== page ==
Naturally, angry houses weren’t the only anxiety inducers present in SB clashes. In many scenarios death by wire-guided AT missile or RPG was just as likely as death by APFSDS round. While technical limitations meant players never had to brave urban environments, the game’s forests with their individual toppleable trees illustrated perfectly why leafy spaces are a mixed blessing for unaccompanied MBTs.

If original plans to include playable T-80s hadn’t been shelved, instant player demises would undoubtedly have been more common. Analysing SB’s damage modelling is hard without Graviteam or GHPC-style hit arrows, but given the realism in other areas I suspect the game’s varied extinctions owe more to science than smoke and mirrors.

SB beastmasters lost tracks, optics, turret power, and individual crewmen on occasion. From time to time they found themselves gunlaying like blue-arsed StuG gunners. In other words, adjusting vehicle orientation with WASD keys then fine-tuning aim with the frantic cursor key presses that simulated hand-cranking.

* SB does offer great map-based replays.

Although anti-tank ditches and obstacles weren’t modelled (there were no trenches or foxholes either) minefields imperilled, marshes mired, and bulldozing trees and wrecks at speed was inadvisable.

While earlier armour sims had been influenced by Subject Matter Experts, SB was the first to be extensively shaped by them. There was evidence of this in the systems modelling and the fine field-recorded audio but it was in the scenario design where it was most obvious. Many scenarios felt like they’d been cribbed straight from classified files.

Busy, sprawling, and often laced with randomness, these rare glimpses into a previously veiled world were, to many gamers, a significant part of the sim’s allure. You could test your mettle in exactly the sort of situations real tankers tested theirs. Heck, if you embraced multiplayer, there was a good chance you’d even find yourself fighting alongside actual Leopard and Abrams crewmen now and again. In contrast to M1TP2, the newcomer allowed dozens of human players to fight on the same battlefield, and it permitted tank sharing.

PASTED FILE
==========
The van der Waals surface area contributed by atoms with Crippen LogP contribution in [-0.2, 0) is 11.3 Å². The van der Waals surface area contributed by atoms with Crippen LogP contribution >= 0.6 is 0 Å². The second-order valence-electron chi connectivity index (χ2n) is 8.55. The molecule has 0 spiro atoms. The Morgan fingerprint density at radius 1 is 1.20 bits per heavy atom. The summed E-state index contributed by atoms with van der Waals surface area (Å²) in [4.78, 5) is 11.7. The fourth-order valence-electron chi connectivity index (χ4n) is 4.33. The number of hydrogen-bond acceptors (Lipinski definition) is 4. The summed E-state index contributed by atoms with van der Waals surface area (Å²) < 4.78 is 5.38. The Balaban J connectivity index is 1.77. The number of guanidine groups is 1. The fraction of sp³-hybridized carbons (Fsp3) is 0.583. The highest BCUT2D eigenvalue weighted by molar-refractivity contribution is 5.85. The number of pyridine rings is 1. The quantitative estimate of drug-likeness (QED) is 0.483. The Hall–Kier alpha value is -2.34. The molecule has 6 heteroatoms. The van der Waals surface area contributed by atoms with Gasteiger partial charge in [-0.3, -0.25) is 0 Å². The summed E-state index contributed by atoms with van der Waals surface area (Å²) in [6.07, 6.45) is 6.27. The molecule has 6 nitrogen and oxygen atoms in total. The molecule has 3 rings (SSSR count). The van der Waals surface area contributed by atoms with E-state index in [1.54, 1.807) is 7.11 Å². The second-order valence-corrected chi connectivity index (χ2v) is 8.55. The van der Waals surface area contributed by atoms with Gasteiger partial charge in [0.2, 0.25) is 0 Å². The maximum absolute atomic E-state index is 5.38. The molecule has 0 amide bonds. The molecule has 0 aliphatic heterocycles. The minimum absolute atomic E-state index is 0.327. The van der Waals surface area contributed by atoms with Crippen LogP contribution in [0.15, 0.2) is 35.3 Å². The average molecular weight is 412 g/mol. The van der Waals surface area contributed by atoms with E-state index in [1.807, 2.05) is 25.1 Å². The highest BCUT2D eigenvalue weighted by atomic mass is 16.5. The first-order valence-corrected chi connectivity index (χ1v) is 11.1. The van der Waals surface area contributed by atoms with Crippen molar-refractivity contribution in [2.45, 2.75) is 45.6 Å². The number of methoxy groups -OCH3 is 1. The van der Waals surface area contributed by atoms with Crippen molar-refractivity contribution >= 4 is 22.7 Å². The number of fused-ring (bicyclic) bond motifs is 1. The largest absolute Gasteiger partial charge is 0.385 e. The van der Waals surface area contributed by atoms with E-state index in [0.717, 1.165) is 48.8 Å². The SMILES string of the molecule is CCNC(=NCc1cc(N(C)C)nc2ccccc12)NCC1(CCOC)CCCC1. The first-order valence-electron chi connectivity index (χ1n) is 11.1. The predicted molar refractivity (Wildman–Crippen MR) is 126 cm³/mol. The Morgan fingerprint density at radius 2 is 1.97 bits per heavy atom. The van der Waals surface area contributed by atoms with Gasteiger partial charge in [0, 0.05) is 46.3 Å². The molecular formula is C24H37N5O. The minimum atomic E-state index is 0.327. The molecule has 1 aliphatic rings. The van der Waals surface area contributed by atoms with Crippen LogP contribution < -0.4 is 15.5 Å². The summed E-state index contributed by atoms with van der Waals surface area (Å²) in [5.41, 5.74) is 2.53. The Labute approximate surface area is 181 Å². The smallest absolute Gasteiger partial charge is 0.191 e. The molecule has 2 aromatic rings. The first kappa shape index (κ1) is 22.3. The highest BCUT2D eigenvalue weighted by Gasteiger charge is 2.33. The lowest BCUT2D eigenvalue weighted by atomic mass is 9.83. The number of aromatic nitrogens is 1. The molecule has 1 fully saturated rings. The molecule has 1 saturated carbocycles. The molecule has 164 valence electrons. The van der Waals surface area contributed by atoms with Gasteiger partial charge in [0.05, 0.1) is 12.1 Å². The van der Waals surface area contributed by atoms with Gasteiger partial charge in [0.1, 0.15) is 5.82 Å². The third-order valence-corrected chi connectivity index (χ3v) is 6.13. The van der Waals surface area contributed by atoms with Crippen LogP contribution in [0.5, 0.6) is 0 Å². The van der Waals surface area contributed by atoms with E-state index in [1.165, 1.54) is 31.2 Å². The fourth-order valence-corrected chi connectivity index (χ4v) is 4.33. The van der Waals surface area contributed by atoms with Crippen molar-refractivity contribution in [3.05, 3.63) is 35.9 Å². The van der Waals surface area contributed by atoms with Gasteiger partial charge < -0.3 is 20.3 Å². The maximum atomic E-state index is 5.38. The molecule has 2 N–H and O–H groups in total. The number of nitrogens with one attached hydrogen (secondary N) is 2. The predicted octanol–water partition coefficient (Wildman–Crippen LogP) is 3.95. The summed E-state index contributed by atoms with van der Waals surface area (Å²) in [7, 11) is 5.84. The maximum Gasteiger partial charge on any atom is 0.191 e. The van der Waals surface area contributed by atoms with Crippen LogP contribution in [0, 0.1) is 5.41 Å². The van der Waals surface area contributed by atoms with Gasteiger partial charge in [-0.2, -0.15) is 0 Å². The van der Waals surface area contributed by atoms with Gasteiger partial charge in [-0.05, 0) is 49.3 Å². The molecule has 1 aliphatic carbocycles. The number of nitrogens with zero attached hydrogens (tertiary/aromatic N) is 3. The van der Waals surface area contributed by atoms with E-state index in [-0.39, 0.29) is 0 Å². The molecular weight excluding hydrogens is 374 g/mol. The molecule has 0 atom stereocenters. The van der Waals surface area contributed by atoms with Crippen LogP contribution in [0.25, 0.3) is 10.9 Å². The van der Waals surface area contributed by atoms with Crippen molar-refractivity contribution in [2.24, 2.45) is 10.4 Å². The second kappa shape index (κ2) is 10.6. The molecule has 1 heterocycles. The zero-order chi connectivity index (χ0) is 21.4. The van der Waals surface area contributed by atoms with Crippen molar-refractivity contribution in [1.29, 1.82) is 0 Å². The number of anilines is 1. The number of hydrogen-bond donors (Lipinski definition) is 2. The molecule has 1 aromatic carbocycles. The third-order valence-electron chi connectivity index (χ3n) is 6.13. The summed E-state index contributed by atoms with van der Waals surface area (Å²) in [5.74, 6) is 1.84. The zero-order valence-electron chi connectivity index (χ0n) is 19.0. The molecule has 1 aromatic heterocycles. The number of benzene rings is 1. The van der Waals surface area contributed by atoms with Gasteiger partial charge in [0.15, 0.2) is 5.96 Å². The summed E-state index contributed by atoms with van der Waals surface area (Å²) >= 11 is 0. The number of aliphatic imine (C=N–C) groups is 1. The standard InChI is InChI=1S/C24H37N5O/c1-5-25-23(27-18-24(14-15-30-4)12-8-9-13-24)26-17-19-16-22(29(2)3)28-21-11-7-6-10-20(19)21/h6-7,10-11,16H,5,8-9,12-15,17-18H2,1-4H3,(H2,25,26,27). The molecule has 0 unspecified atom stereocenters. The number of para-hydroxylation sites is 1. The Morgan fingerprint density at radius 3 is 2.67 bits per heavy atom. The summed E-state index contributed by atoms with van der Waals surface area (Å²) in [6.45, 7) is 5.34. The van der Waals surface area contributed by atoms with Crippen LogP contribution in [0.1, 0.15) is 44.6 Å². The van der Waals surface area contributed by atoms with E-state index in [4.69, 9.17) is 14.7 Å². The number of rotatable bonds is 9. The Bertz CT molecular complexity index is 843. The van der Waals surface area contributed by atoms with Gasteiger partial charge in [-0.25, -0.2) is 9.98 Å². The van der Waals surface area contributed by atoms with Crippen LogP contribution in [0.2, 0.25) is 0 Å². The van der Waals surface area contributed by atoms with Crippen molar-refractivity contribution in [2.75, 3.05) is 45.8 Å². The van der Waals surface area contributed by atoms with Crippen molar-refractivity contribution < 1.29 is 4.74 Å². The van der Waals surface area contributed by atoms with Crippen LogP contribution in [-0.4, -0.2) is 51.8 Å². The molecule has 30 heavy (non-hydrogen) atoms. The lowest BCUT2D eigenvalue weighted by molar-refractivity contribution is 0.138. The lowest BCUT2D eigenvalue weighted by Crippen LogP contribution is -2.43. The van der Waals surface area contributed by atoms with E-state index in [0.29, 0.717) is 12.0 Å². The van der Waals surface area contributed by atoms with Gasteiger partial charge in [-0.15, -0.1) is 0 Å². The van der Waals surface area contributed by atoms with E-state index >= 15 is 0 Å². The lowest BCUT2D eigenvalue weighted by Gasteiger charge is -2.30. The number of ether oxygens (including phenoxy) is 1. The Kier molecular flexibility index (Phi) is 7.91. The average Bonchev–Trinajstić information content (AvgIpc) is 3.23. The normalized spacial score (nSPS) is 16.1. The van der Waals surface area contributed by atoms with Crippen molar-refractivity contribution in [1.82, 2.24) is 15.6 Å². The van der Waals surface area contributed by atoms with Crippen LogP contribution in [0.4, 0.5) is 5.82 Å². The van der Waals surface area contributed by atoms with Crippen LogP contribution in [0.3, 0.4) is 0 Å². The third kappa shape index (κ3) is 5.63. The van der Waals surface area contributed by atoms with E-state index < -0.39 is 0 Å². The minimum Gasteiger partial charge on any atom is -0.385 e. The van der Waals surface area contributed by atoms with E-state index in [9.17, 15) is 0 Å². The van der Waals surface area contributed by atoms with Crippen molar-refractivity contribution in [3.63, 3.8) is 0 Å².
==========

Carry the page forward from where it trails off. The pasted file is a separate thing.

Even if eSim had failed to deliver first-person gunnery I suspect their debut release would have found an enthusiastic audience. Because driving and shell dispensing could be delegated to the CPU, anyone who wished to treat SB as a CMx2-style real-time tactical wargame was free to do so. Not only was it possible to jump between friendly units and issue various types of movement order, you could split and merge platoons and sections, alter formations, and tweak automatic engagement behaviours. Commanders interested in coordinating complex multi-platoon attacks, discouraging (or encouraging) ambitious sharpshooting, or organising sophisticated ambushes had all the tools they needed.

The qualities that won SB firm friends in Civvy Street and Camo Crescent (The sim served in Austria, Denmark, and the USA) shine almost as brightly today as they did in the early Noughties. Yes, if you can afford it, you’re better off playing the superior in almost every respect sequel. And, true, eSim’s reluctance to re-release (Nils: “I think re-releasing the original game would be a serious distraction for us, and to what end? You’d get something that is worse than what you can have right now.”) makes sourcing this Dusty But Trusty inductee trickier than it might be, but if your pockets are shallow or holed and your realism and AI standards high, a DxWnd-enabled* trundle down memory lane in a Steel Beasts Leo or M1A1 is highly recommended.

*Be sure to apply this tweak before trundling.